The internet has spawned subtle forms of influence that can flip elections and manipulate everything we say, think and do
Google decides which web pages to include in search results, and how to rank them.
That ordered list is so good, in fact, that about 50 per cent of our clicks go to the top two items, and more than 90 per cent of our clicks go to the 10 items listed on the first page of results; few people look at other results pages, even though they often number in the thousands, which means they probably contain lots of good information.
I began to wonder whether highly ranked search results could be impacting more than consumer choices. Perhaps, I speculated, a top search result could have a small impact on people’s opinions about things.
The shift we had produced, which we called the Search Engine Manipulation Effect (or SEME, pronounced ‘seem’), appeared to be one of the largest behavioural effects ever discovered.
on election day in 2010, Facebook sent ‘go out and vote’ reminders to more than 60 million of its users. The reminders caused about 340,000 people to vote who otherwise would not have. … given the massive amount of information it has collected about its users, Facebook could easily send such messages only to people who support one particular party or candidate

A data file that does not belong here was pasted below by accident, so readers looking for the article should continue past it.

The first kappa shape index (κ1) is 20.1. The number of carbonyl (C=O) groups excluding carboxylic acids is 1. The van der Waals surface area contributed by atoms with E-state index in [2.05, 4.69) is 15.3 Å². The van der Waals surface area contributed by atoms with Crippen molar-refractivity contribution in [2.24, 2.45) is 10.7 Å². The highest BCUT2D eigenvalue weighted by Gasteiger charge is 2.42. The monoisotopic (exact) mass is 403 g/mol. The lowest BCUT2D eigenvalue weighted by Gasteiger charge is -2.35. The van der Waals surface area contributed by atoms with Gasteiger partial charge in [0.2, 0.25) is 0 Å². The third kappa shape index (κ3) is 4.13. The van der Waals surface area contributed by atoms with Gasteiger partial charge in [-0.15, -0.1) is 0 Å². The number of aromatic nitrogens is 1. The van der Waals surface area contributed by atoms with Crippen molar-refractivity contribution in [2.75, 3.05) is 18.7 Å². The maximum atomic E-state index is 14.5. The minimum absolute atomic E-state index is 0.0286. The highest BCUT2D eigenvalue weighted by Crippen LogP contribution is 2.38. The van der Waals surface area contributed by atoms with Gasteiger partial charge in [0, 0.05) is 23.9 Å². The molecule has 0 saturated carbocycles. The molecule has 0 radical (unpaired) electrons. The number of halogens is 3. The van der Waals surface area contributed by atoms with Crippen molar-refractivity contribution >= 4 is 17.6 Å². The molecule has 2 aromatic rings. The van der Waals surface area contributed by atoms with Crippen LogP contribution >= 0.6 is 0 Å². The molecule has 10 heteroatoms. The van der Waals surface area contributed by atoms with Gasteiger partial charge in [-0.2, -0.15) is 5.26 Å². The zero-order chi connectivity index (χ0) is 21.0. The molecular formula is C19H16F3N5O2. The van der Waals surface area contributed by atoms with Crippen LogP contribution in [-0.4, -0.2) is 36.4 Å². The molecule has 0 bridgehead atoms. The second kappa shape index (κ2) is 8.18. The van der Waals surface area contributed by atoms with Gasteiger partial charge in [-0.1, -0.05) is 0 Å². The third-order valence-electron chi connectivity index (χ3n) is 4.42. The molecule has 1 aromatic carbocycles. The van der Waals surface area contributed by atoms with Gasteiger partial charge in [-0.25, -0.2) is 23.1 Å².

if Google set about to fix an election, it could identify just those voters who are undecided. Then it could send customised rankings favouring one candidate to just those people
The technology that now surrounds us is not just a harmless toy; it has also made possible undetectable and untraceable manipulations of entire populations – manipulations that have no precedent in human history and that are currently well beyond the scope of existing regulations and laws.